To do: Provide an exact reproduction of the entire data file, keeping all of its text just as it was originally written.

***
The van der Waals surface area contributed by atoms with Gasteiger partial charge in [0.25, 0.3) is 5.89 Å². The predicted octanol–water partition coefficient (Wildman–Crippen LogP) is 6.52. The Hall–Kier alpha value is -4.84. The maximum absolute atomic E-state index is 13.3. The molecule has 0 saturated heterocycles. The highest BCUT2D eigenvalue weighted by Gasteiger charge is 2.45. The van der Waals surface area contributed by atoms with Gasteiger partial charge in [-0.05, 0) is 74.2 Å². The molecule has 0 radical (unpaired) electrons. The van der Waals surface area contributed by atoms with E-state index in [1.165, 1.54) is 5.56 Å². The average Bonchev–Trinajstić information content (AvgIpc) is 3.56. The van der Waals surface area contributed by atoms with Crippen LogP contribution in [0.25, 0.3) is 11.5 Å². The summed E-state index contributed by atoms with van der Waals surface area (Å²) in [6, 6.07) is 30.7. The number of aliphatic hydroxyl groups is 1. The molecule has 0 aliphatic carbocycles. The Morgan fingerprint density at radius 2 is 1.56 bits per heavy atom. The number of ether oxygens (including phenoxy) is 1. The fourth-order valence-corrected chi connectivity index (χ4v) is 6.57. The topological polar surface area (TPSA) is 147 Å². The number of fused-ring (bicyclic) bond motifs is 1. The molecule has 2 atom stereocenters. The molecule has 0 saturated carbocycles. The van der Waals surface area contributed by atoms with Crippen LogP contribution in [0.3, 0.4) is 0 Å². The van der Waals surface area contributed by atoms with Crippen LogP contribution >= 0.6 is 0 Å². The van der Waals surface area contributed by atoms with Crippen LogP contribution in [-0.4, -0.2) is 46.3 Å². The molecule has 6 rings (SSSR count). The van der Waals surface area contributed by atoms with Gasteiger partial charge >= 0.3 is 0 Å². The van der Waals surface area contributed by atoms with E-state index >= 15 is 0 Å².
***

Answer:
The van der Waals surface area contributed by atoms with Gasteiger partial charge in [0.25, 0.3) is 5.89 Å². The predicted octanol–water partition coefficient (Wildman–Crippen LogP) is 6.52. The Hall–Kier alpha value is -4.84. The maximum absolute atomic E-state index is 13.3. The molecule has 0 saturated heterocycles. The highest BCUT2D eigenvalue weighted by Gasteiger charge is 2.45. The van der Waals surface area contributed by atoms with Gasteiger partial charge in [-0.05, 0) is 74.2 Å². The molecule has 0 radical (unpaired) electrons. The van der Waals surface area contributed by atoms with E-state index in [1.165, 1.54) is 5.56 Å². The average Bonchev–Trinajstić information content (AvgIpc) is 3.56. The van der Waals surface area contributed by atoms with Crippen LogP contribution in [0.25, 0.3) is 11.5 Å². The summed E-state index contributed by atoms with van der Waals surface area (Å²) in [6, 6.07) is 30.7. The number of aliphatic hydroxyl groups is 1. The molecule has 0 aliphatic carbocycles. The Morgan fingerprint density at radius 2 is 1.56 bits per heavy atom. The number of ether oxygens (including phenoxy) is 1. The fourth-order valence-corrected chi connectivity index (χ4v) is 6.57. The topological polar surface area (TPSA) is 147 Å². The number of fused-ring (bicyclic) bond motifs is 1. The molecule has 2 atom stereocenters. The molecule has 0 saturated carbocycles. The van der Waals surface area contributed by atoms with Crippen LogP contribution in [0.3, 0.4) is 0 Å². The van der Waals surface area contributed by atoms with Crippen LogP contribution >= 0.6 is 0 Å². The van der Waals surface area contributed by atoms with Crippen LogP contribution in [-0.4, -0.2) is 46.3 Å². The molecule has 6 rings (SSSR count). The van der Waals surface area contributed by atoms with Gasteiger partial charge >= 0.3 is 0 Å². The van der Waals surface area contributed by atoms with E-state index >= 15 is 0 Å².